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Grinding inside of steel silhouette


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I have a need to grind the inside of some 3/16 x 8 flat steel that I had a buddy plasma cut letters out of.  Sadly his cutting left a less than straight profile on the letters and I find myself needing to grind the sides flat.  The letters are about 3 inches tall over all so I cannot really get an angle grinder into them. I tried a carbide burr tool in a drill but it cannot spin it fast enough. I have a smaller burr tool that I can fit in a dremel that I can spin much faster but the size limits my optimism about it being able to remove enough metal. Any suggestions other things to try?

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Good Morning,

 

A Die Grinder has the capability of a number of carbide burrs that are available. If they are too big get a Dremmel Tool grinder and start with the smaller bits, Diamond burrs are available for the Dremmel. There are a number of electric/air tool Zip Cutters with an enormous amount of choices for grinder discs. When all else fails, there is an enormous amount of choices for files or deburring bits.

 

There is no SIMPLE. Even water jet leaves a tiny burr. Elbow Grease works the best!! :) :)

 

Neil

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Greetings PC,

 

Just a thought....  Go to Home Depot and check out a needle file set by General...  Cost about 12.00 and is well worth it for this project and others..

 

Forge on and make beautiful things

 

Jim

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I think I am gonna pick up a straight die grinder tomorrow and give it a try. I have some 1/4" Tungsten Carbide burr tools that I can use. I did not realize they spun as fast as they did till I was looking at the specs. Even my dremel will only do 3500rpm. the Husky die grinder spins 20,000!

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Angled die grinders a good also your can get 2" & 3" sanding pads for a die grinder and the angle die grinders can get in around things better then a straight 1. Just a thought for what to buy. I have both types & use them for different applications.

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If just for one time/proof of concept use, even a cheap HF import will do, for a little while. And all you are going to find at big box stores are imports, no matter what the name is.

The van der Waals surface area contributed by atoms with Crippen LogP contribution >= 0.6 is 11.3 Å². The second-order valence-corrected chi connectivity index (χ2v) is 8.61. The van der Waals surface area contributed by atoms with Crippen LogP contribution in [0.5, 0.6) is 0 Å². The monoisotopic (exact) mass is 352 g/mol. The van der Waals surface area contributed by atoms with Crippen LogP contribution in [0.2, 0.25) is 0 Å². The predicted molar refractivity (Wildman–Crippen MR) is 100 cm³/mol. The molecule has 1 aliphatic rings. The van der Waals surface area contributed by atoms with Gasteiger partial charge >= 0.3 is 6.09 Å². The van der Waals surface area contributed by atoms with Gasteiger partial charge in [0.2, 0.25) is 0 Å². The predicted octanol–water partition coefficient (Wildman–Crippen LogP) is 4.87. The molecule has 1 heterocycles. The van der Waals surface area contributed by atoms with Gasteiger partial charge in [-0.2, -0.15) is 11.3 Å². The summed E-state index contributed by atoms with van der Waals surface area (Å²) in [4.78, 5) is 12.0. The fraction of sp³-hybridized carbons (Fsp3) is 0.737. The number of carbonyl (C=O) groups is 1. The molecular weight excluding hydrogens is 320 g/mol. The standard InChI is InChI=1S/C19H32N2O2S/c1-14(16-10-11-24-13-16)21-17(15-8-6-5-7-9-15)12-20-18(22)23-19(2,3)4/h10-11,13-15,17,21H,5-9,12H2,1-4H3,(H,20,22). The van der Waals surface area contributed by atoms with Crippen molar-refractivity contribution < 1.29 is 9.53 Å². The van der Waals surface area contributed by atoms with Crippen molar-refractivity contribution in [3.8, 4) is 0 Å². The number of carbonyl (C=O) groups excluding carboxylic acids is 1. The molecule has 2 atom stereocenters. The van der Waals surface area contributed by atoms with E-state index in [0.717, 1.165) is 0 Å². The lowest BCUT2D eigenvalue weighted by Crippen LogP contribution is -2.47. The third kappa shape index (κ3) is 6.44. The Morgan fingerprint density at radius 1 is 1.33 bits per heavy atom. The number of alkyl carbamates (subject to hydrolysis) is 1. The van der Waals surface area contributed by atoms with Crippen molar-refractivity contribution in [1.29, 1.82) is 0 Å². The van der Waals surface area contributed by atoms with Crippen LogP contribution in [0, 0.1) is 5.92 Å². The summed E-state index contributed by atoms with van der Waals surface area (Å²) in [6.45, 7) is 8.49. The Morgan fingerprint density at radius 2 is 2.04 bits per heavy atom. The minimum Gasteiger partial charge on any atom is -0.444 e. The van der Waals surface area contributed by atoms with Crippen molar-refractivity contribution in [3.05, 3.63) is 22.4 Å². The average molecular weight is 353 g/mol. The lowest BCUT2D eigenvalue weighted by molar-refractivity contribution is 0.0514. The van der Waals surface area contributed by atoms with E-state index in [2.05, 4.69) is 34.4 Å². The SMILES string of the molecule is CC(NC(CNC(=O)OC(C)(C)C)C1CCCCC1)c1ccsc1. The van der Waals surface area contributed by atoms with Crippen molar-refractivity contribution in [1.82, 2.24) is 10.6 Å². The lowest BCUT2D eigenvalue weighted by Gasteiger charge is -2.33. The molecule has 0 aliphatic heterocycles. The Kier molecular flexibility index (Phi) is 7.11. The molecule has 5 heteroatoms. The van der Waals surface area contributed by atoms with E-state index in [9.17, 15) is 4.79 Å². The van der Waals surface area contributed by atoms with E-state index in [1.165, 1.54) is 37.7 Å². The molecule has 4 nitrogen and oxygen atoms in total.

If you can stand the price shock, go to a real contractor/industrial supply house, and get a good one, at 4x to 10x the price. It will last you a lifetime if you take care of it.

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An air driven die grinder is a good way to go but at the speeds they generate, it may thrash a carbide burr in short order.  The first time it bounces or jumps you'll start losing "teeth" and it's all down hill from there.

 

I've done quite a bit of detail work over the years to include re-furbishing old safes and re-creating antique jail keys.  Sometimes the best route is the slowest, and that may mean a good set of files. ;)

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I do a lot of plasma cutting and I like to use a wire wheel for slag clean up and rolloc type 2'"  flap disks and small cutoff wheels in a dye grinder, If the cutout are large, I'll even use a grinding stone that has been wore down to almost unusable in an angle grinder. I prefer to use flat surfaces instead of round ones (burs) in most cases.

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I ended up getting a mid grade craftsman die grinder and using a 1/4" carbide burr. It took it off nice and didnt really mar the metal. I also have a carbide tool for the dremel to get in on the corners so I did not have to radius everything to get in to it with the bigger tool. Thanks for the input fellas, if I remember I will take a pic of the finished product. I usually forget

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